If you bring the ancient Japanese breed called the Akita into your life, find a veterinarian who's strongly familiar with the breed. The Akita's known health problems include various autoimmune disorders, skin problems and eye issues. Akitas are quite sensitive to anesthesia and other drugs, so it's important that veterinary personnel are aware of potential complications from medications that might not affect other breeds.
Akitas are prone to progressive retinal atrophy, an eye disease appearing within the first years of life that eventually renders affected dogs completely blind. Uveo-dermatological syndrome affects both eyes and skin. Retinas detach, sores occur, and the skin loses hair and pigment . Although retinal dysplasia occurs in the breed, it doesn't necessarily affect vision. Akitas are also prone to cataracts, glaucoma and microphthalmia, a congenital condition in which the eyes are exceptionally small and recessed in the eye socket.
Akitas are prone to various skin disorders, some of an autoimmune nature, such as sebaceous adenitis. This disease causes hair loss resulting in permanent bald spots, along with lesions from secondary infections and a bad odor. Your vet will biopsy your dog's skin for a definite diagnosis. Another autoimmune disorder, pemphigus, results in lesions and pustules. Although hypothyroidism isn't a skin disease per se, it is an autoimmune disease with hair loss and skin lesions among its initial symptoms. Fortunately, this disease usually responds well to daily administration of a thyroid pill.
Acquired Myasthenia Gravis
While the autoimmune disorder called acquired myasthenia gravis is relatively rare, Akitas are at the highest risk of all dog breeds for getting it. Symptoms include muscle weakness, sleeping with the eyelids open, regurgitation, heavy drooling and difficulty swallowing food. Aspiration pneumonia can result from food going into the lungs. Affected dogs might lose the ability to bark or any barking sounds high-pitched. With supportive care, and barring aspiration pneumonia, most dogs will spontaneously recover, although that might not occur for months.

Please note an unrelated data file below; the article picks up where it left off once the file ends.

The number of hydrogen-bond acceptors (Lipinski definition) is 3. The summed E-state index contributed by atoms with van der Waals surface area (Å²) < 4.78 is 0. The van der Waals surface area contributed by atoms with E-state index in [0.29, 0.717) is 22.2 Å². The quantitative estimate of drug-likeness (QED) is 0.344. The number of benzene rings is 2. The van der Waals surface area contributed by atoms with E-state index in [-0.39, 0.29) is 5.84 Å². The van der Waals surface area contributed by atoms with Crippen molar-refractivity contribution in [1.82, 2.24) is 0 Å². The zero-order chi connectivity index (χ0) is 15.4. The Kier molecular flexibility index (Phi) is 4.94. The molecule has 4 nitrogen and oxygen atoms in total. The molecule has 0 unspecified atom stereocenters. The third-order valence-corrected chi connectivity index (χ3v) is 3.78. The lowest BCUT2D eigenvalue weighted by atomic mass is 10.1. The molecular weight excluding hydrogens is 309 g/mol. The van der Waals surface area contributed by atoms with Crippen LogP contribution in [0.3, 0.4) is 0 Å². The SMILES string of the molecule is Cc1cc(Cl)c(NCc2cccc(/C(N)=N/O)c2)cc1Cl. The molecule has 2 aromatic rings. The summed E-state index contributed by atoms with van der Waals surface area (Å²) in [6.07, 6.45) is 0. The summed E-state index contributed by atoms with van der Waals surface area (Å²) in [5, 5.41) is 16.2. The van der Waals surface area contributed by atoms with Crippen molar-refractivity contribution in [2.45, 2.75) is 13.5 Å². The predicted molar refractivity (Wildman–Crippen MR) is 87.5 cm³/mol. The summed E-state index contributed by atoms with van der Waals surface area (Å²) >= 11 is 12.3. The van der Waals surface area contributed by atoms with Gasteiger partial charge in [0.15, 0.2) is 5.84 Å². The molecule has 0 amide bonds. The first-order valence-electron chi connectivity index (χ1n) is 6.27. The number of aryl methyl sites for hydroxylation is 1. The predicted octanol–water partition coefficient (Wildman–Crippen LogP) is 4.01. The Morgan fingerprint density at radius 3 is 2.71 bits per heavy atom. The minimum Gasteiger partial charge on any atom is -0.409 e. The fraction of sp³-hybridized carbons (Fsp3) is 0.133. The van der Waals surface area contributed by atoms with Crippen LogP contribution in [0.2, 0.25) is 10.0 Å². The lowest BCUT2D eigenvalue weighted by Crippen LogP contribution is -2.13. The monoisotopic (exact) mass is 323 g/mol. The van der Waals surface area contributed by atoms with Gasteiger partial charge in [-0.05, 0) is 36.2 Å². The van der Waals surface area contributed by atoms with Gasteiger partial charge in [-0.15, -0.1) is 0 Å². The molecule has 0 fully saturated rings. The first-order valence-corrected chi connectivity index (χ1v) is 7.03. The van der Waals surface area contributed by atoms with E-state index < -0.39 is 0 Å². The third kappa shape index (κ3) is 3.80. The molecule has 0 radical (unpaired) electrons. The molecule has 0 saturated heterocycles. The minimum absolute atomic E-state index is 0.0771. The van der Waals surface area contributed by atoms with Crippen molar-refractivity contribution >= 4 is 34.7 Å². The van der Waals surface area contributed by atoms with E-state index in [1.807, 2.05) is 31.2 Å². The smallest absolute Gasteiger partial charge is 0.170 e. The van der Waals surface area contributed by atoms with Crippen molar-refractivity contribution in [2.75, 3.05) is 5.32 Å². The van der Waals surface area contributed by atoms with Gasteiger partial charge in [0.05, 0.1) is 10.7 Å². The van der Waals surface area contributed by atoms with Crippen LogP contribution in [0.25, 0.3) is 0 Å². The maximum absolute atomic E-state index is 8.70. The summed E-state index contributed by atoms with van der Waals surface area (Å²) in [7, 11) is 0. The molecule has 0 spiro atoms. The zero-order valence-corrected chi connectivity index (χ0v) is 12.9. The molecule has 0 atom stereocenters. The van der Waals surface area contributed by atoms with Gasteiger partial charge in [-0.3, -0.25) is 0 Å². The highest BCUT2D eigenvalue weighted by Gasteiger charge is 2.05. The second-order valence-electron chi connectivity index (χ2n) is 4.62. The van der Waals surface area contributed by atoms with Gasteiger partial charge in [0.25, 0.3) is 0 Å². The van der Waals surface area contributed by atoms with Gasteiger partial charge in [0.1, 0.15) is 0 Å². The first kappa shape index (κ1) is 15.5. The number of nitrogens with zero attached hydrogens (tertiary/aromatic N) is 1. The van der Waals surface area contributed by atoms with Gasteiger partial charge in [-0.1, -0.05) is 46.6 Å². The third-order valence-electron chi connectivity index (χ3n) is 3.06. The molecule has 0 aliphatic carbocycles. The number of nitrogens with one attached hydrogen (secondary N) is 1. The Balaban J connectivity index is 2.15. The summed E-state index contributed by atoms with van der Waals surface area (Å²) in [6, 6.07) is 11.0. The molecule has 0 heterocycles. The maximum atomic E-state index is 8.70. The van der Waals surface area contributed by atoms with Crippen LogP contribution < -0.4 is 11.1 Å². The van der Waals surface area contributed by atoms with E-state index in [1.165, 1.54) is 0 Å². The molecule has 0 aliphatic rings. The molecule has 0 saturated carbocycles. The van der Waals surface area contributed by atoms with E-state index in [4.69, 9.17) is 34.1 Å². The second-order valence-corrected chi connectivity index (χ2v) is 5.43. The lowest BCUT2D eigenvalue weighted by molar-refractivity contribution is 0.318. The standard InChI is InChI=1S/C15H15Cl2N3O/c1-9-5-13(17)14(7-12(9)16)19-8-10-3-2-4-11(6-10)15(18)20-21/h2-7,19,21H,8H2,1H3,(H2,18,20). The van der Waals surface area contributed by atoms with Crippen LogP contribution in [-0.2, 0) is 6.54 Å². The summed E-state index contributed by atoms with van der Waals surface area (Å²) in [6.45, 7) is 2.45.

Gastric volvulous, also known as gastric torsion and often called bloat, affects many large breeds. The Akita is no exception. The stomach actually twists in affected dogs, and only emergency surgery can save their lives. Symptoms include restlessness, attempts to vomit with no results, abdominal pain, excessive salivation, whining and obvious discomfort.
Von Willenbrad's Disease
The inherited blood-clotting disorder known as von Willebrand's disease results in excessive bleeding, and affected dogs might suffer frequent nosebleeds or gum bleeding. Severely affected dogs might also experience internal bleeding or joint bleeding. However, most dogs with von Willebrand's disease are only mildly affected. It's something your vet will take into consideration if your dog requires surgery.
- Akita Rescue Society of America: Diseases and Disorders in the Akita
- Vetstreet: What You Need to Know About Akita Health
- Veterinary Pet Insurance: Akita Dogs
- Akita Club of America: Sebaceous Adenitis
- Canada's Guide to Dogs: Akita Health Issues
- Akita Association: Health and the Akita
- Mar Vista Animal Medical Center: Myasthenia Gravis
Jane Meggitt has been a writer for more than 20 years. In addition to reporting for a major newspaper chain, she has been published in "Horse News," "Suburban Classic," "Hoof Beats," "Equine Journal" and other publications. She has a Bachelor of Arts in English from New York University and an Associate of Arts from the American Academy of Dramatics Arts, New York City.